These and other features of the present invention will be better understood by reference to the following demonstrations which involve treatment of coals with Group II-A and Group I-A metals, and runs conducted by gasification of the coal with and without benefit of treatment with the alkaline earth and alkali metal compounds and salts, particularly with reference to comparative data showing gasification of coal pretreated with both alkali and alkaline earth metal compounds and salts in accordance with this invention. All units are in terms of weight unless otherwise specified.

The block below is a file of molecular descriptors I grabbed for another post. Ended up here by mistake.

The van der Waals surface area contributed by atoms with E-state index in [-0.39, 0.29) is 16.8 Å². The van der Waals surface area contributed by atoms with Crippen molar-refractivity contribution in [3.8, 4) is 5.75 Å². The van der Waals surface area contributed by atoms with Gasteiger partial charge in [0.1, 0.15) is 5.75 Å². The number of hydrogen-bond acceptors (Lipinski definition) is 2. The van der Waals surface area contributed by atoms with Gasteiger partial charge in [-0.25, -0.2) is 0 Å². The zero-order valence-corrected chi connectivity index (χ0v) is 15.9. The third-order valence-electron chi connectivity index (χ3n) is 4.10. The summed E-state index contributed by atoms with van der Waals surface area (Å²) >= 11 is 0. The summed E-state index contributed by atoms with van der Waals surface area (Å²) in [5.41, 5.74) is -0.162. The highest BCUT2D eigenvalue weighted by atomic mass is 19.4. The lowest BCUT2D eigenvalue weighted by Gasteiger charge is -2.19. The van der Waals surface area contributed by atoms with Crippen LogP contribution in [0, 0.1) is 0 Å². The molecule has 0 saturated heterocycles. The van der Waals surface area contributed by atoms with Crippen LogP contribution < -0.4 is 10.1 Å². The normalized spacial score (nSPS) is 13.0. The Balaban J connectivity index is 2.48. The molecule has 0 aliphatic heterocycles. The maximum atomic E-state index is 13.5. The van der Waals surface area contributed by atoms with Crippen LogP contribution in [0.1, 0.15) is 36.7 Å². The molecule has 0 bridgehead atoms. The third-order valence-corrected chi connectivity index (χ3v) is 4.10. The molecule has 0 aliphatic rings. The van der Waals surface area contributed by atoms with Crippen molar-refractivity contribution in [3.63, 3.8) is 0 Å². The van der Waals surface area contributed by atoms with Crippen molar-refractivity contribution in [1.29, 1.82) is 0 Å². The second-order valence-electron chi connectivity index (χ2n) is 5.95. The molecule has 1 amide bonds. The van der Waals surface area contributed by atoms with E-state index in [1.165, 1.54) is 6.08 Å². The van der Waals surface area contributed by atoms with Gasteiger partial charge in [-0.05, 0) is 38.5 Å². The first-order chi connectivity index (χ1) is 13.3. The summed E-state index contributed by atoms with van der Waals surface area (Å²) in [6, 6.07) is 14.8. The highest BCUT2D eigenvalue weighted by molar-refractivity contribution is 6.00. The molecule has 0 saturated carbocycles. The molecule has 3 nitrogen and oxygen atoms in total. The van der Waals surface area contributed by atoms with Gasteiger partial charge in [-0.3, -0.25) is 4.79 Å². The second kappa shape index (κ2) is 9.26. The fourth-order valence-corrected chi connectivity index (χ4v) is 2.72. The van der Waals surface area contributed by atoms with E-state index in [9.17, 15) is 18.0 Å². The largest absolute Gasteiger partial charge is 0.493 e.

Samples of three low rank coals, Wyodak, Arkansas lignite and Beulah lignite, respectively, were individually treated with portions of an alkaline earth metal and with an alkali metal, respectively, and with a combination of both of these metals. In treating a coal specimen with the alkaline earth metal, the coal was contacted with a saturated aqueous solution of calcium hydroxide and the treatment continued at ambient conditions until the maximum amount, which was in the range of 7-11 wt. percent calcium, had been exchanged onto the coal. In one demonstration, a portion of Wyodak coal was treated with acetic acid (HAC) to remove any natural alkali or alkaline earth metal, while in others the coal was raw, or untreated. Sodium or potassium, respectively, in the weight proportions indicated in Table I, was physically admixed with the treated or untreated coal specimens and in some cases, water was also added. The various specimens were then pyrolyzed at 1400° F. and the char subjected to steam gasification at essentially identical conditions, averaging 7.5 grams of steam per gram of carbon, per hour, at 1300° F. and 1400° F., respectively, with the following results: